Born in Rome, Artemisia was the eldest child and only daughter of the Tuscan painter Orazio Gentileschi (1563-1639), and she trained as an artist in his workshop. He was aware of Artemisia’s extraordinary talent and showed evident pride in her accomplishments. In fact, in a letter to the Grand Duchess of Tuscany, Maria Maddalena of Austria, dated 1612 – when Artemisia was eighteen years-old – Orazio boasts of his daughter’s ability: ‘havendola drizzata nella professione di pittura, in tre anni si è talmente appraticata, che posso ardire de dire che hoggi non ci sia pare a lei, havendo per sin adesso fatte opere, che forse principali mastri di questa professione non arrivano al suo sapere…’ [‘having studied the profession of painting, after three years she had practiced so much that I can now say that she has no peers, having created such works of art that perhaps even the most important masters of this profession cannot achieve…’] (see: M. D. Garrard, Artemisia Gentileschi, Princeton 1989, pp. 490-491, notes 3,11).

Artemisia’s earliest paintings display a highly precocious artistic ability, due to her technical skill, her creative genius and also to her artistic education in Rome. At the beginning of the seventeenth century, the city enjoyed a period of great vitality and transformation, with an architectural expansion followed by an explosion of painted decorations in palaces and churches, such as the Carracci frescoes in the Palazzo Farnese, the Guido Reni and Domenichino frescoes in the Oratorio of Sant’Andrea al Celio, as well as the paintings by Caravaggio in San Luigi dei Francesi and Santa Maria del Popolo.

Artemisia’s early production was significantly shaped by the art of Caravaggio, a colleague of her father, but mediated by Orazio’s response to the Lombard painter’s language. Artemisia’s palette, the physiognomy of her figures, the sensitive modelling of skin tones and the details of the costumes all show Orazio’s influence. Like her father, she was skilled in rendering surface textures and light reflections. She demonstrated a firm grasp of dramatic narrative and her first paintings illustrate both her debt to her father and her independent artistic personality. Her first dated painting, Susanna and the Elders, signed and dated 1610 (Pommersfelden, Schloss Weissenstein), which was painted when she was seventeen years-old, is extraordinarily accomplished and addresses two themes that she favoured throughout her career, as in the present painting: women heroines and the female nude.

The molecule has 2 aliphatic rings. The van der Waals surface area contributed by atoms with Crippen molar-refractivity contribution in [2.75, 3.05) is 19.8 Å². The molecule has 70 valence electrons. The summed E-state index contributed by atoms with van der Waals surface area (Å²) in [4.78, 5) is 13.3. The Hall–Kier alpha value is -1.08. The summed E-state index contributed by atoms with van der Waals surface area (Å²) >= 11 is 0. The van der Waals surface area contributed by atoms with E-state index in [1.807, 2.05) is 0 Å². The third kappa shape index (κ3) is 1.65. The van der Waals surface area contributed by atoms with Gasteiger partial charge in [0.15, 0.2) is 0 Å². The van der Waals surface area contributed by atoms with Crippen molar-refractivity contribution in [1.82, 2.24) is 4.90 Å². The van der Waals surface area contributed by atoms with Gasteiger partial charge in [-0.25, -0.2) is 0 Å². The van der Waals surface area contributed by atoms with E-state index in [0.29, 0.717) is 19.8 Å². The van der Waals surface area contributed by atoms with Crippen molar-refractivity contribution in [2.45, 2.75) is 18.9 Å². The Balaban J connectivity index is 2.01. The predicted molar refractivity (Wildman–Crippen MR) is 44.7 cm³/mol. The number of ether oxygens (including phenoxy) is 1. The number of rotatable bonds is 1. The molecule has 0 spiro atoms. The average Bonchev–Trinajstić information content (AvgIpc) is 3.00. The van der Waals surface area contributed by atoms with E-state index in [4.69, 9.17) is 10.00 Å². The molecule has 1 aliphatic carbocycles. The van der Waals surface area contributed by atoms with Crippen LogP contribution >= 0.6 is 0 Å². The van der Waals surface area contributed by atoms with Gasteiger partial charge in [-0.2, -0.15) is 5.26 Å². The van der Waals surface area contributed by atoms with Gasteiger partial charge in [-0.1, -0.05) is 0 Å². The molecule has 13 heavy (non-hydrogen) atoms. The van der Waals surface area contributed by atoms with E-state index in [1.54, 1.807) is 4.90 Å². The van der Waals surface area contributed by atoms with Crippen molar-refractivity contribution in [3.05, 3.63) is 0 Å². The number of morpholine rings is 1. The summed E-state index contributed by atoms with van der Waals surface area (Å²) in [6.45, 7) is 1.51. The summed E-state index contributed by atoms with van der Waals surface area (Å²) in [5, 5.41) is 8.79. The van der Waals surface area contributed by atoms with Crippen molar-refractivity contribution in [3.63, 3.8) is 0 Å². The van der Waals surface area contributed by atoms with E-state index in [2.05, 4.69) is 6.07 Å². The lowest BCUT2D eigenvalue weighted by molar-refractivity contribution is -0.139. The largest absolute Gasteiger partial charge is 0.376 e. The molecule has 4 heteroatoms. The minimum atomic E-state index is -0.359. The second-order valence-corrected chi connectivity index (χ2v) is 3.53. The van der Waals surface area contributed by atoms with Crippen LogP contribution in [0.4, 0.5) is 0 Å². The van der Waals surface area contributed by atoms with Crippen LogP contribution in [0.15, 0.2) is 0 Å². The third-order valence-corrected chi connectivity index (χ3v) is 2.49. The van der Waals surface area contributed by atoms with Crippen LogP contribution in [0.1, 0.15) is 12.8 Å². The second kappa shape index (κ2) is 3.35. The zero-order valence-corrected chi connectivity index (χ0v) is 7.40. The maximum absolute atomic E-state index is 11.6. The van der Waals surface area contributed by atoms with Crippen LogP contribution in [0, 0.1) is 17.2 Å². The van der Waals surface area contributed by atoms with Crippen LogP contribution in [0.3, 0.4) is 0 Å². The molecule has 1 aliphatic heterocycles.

The dramatic rape of Artemisia by the painter Agostino Tassi took place in 1611, and led to the infamous trial of 1612, which was brought by Orazio Gentileschi against his colleague and friend. In that year Artemisia married and at the beginning of 1613 moved to Florence, where she gained notable success. She was supported by the Medici family and in 1616 she became the first female artist to join the Accademia del Disegno.

In 1620, she settled with her family in Rome, where she strengthened her career and met some of the most celebrated artists of that period, such as Simon Vouet. His friendship and his esteem of Artemisia as a painter is proved by his famous Portrait of Artemisia Gentileschi (private collection, fig. 5), which depicts her with a palette and brushes. In Rome, Artemisia frequented the circle of artists who worked for the Barberini family and she knew the scholar and collector Cassiano Dal Pozzo, who was her principal patron and supporter in the city.